Report potholes as rainy season approaches

2019-04-23 06:00

With the upcoming winter season ahead, residents have been advised to inform the City of Cape Town about potholes in their areas.

According to a statement released by the City, “The formation of potholes during winter is a common occurrence as it is directly related to the heavy rainfalls and the age, or condition of the roads.

“To this end, the City’s road repair teams are out and about doing visual inspections, fixing potholes and undertaking general maintenance across the city in preparation for the rainy season,

The City’s Roads Department has a rehabilitation and reseal programme which is implemented within each district according to priority and available resources.

Otherwise, potholes are repaired on an ad hoc basis, as they occur and when residents report these to the City.

Mayco member for transport Felicity Purchase said there are 47 teams from 20 depots that are responsible for repairing potholes.

“In 80% of the cases we are fixing a pothole within 72 hours of it being reported to the department. The teams repair on average 12 200 potholes across the city every month.

“Although the presence of water is the primary cause of potholes, their formation differs somewhat depending on the existing roads pavement composition.

“Potholes can also result from non-structural causes such as diesel spillages, vehicle accidents, fires, and poor road drainage over certain subgrades.”

Purchase explained when it rains and the water accumulates on the road, tyres from the vehicles actually squeeze the water into the road pavement layer.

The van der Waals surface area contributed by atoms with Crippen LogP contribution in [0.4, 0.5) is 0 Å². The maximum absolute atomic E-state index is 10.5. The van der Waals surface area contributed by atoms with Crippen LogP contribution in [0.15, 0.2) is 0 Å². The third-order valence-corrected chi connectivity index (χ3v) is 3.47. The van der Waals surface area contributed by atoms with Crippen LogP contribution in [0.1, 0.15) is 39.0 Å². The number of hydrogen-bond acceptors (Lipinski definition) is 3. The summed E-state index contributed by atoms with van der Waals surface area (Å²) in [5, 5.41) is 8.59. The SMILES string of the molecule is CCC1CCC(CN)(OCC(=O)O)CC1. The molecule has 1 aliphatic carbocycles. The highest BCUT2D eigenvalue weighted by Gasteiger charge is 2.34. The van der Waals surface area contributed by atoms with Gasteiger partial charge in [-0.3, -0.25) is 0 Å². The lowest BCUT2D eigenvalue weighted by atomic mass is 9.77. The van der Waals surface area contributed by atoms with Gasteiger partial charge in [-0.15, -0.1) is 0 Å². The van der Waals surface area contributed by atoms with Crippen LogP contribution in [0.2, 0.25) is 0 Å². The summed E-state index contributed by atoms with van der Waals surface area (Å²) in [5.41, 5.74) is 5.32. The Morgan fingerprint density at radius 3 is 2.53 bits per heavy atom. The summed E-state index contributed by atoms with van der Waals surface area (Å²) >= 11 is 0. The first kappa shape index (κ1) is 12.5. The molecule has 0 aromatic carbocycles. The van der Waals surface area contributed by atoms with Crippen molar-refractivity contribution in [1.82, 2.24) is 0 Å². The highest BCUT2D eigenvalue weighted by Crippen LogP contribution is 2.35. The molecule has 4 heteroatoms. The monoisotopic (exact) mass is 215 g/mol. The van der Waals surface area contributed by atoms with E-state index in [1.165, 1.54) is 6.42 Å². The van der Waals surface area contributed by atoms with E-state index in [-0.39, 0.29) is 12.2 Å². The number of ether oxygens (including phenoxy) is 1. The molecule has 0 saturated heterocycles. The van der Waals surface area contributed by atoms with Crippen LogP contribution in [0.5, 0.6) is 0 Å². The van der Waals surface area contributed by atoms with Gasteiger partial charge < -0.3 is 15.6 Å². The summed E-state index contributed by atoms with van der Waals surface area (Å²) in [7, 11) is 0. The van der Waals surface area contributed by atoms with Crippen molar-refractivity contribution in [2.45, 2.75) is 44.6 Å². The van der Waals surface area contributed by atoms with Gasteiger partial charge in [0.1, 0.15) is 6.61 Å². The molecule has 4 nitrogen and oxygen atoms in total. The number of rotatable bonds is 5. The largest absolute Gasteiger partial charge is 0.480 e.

“The repeated pump action between the road surface and the tyres of the vehicles causes the road to crack.

“Water gets through the cracks and weakens the pavement layer, which in turn leads to more cracking and eventually a pothole forms.”

“Residents are reminded to please include their name, contact number and the location of the pothole.

“The exact location is very important because this will save us time in finding the pothole and to do the repairs as soon as we can. We want to thank our residents who have been reporting potholes.

“We appreciate your patience while our teams are attending to the increased volumes of reports that we have been receiving,” said Purchase.Residents can report potholes to the Transport Information Centre on 080 065 6463 or alternatively email Transport.Info@capetown.gov.za. This is a 24/7 information centre and is toll-free from a landline or a cell phone.

With the upcoming winter season ahead, residents have been advised to inform the City of Cape Town about potholes in their areas.

According to a statement released by the City, “The formation of potholes during winter is a common occurrence as it is directly related to the heavy rainfalls and the age, or condition of the roads.

“To this end, the City’s road repair teams are out and about doing visual inspections, fixing potholes and undertaking general maintenance across the city in preparation for the rainy season,

The City’s Roads Department has a rehabilitation and reseal programme which is implemented within each district according to priority and available resources.

Otherwise, potholes are repaired on an ad hoc basis, as they occur and when residents report these to the City.

Mayco member for transport Felicity Purchase said there are 47 teams from 20 depots that are responsible for repairing potholes.